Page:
C.B. Bhargava, J.
1. This is a second appeal by the plaintiffs in a suit for recovery of arrears of rent. Plaintiffs who are members of a joint Hindu family, filed the present suit against Lala, Hira and Jawahara sons of jora and Ghisa son of Moti and grandson of Jora and Mt. Juphi widow of Moti. Jawanara died after the institution of the suit and the suit is being continued against the re-maining defendants.
2. Plaintiffs' case is that Jora usufructuarily mortgaged his agricultural lands with their ancestors on 26th November, 1911 and executed a registered mortgage deed in their favour. On the same day, Jora took back the mortgaged land for cultivation on an annual rental of Rs. 199/8/- for a period of three years. A registered lease deed was also executed by Jora on that very day. Plaintiffs' case further is that Jora during his life time and after his death his sons continued cultivating the land on the same terms and paid rent to them up to smt. 1996. But thereafter, they did not pay any rent and so the present suit for recovery of rent for the years 1943, 1944 and 1945 had been filed. It is in evidence that Jora died in the year 1928.
3. The defendants completely repudiated the plaintiffs' claim. Execution of the mortgage deed and the lease deed by lora in favour of the plaintiffs was denied by the defendants. It was stated that the land belonged to the defendants and a part of it was mortgaged by Jora with Samad Khan from whom the defendants got it re-deemed on payment of Rs. 120/-. They also denied the payment of any rent to the plaintiffs under the lease deed.
4. The trial Court framed as many as ten issues. Issue Nos. 1 and 2 were the material issues and are as under:
5. Issue No. 1:
Did the defendants' father usufructuarily mortgaged! the land in question with the ancestors of the plaintiffs?
6. Issue No. 2:
Did defendants' father execute the rent note dated 26th November, 1911. Is Qabuliyat invalid in law, and did defendants continue to cultivate the land on the same terms and does the relation of landlord and tenant subsist between the parties?
7. The trial Court after recording the evidence of the parties and hearing them found the above two issues against the plaintiffs and held that Exs. P-5 and P-6 i.e., the mortgage deed and the lease deed were never acted upon and the transaction remained only on paper. No clear finding as regards the execution of the document by Jora in favour of the plaintiffs was recorded by the trial Court. Nor does it appear from the judgment that any presumption under Section 90 of the Evidence Act in regard to these deeds was raised by the trial Court. The plaintiffs preferred an appeal against that decree but the learned District Judge also came to the same conclusion and rejected the appeal,
8. In this appeal it has been contended on behalf of the appellants that the finding of the courts Deiow that the mortgage deed and the lease deed were not acted upon, is erroneous. It is urged that after the expiry of the term of the lease i.e., 3 years, Jora and his sons continued in possession of the land and also paid rent for It to the plaintiffs. The plaintiffs and their ancestors also assented to the continuance of the defendants' possession over the land and in such circumstances, the Courts below should have found that the defendants were tenants of the plaintiffs and the same relationship subsisted during the period for which rent was claimed in the suit.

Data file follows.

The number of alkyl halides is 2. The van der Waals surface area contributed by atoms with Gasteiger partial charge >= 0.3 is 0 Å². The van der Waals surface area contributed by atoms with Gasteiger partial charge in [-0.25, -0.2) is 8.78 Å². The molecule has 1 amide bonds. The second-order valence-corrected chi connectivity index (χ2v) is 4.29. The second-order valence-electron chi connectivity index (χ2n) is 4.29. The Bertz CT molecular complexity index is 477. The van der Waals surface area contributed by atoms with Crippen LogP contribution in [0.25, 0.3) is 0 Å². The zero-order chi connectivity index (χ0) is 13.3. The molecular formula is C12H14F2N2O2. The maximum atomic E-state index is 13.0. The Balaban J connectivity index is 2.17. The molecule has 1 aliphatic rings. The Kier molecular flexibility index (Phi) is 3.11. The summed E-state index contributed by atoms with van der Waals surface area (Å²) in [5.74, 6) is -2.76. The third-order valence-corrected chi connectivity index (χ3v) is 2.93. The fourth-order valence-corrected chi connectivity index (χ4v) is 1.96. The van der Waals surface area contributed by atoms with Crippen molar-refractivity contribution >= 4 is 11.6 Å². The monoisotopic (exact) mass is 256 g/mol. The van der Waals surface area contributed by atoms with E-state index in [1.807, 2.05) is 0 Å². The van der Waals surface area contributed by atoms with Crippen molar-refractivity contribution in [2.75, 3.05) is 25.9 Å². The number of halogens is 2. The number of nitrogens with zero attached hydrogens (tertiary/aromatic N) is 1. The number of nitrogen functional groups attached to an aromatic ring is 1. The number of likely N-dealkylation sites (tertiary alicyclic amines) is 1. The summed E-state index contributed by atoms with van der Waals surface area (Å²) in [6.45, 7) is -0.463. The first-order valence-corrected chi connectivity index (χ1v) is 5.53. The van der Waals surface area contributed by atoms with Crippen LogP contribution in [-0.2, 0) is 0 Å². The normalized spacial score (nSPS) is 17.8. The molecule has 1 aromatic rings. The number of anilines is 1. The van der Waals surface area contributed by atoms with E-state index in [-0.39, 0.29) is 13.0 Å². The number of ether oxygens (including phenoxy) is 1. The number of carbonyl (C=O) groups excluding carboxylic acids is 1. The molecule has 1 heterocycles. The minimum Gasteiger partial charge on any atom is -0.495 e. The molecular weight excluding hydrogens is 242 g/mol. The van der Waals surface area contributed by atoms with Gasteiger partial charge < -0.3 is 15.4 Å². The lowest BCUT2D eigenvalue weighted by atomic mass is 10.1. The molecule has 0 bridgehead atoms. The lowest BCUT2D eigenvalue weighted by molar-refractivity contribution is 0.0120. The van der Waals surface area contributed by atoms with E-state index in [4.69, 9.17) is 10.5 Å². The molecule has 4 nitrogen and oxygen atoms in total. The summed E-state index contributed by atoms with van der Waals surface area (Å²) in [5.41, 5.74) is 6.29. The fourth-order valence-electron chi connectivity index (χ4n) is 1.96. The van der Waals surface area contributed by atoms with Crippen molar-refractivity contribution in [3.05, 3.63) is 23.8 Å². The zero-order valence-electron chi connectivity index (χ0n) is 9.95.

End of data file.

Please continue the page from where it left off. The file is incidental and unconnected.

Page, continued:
It is urged that though by virtue of Section 117 of the Transfer of Property Act, Section 116 which occurs in Chapter V does not apply to agricultural leases, out as the law laid down in Section 116 is one of equity, Its principles should also apply even to agricultural leases which are not governed by the Transfer of Property Act It is urged that there was positive evidence that Jora and after his death the defendants had been paying rent to the plaintiffs in respect of the land mortgaged with them. It could therefore safely be inferred that the lease was renewed on the same terms as are contains In Ex. P-6.
Alternatively it is urged that in case the payment of rent alleged by the plaintiffs is not held to be provetf still from the conduct of the parties it should be held that the defendants were tenants holding over. It is also contended that the finding of the Courts below about the payment of rent by the defendants to the plaintiffs is incorrect. It is urged that both the Courts did not apply their mind to the entries in the account books of the plaintiffs with regard to the said payments and we re-wrong in rejecting them on grounds which cannot be supported in law. It is also contended that the plaintiffs-were not allowed to put in documentary evidence consisting of bonds executed by Moti and Lala, sons of Jora, in favour of the plaintiffs wherein they acknowledged their liability to pay rent to the plaintiffs under the lease deed.
9. Learned counsel for the respondents supports the judgment of the Courts below on the grounds mentioned therein.
10. It would be seen that issue No. 1 related to the question of execution of the mortgage deed by the-defendants' father in favour of the ancestors of the plaintiffs. Similarly, first part of issue No. 2 related to the-question of execution of the rent note on 26th November, 1911 by the defendants' father. On behalf of the-plaintiffs, only Anantmal one of the plaintiffs appeared as a witness. He did dot state about the execution of the documents in his presence. No other witness was examined to prove these documents and the plaintiffs-probably relied on the provisions of Section 90 of the Indian Evidence Act.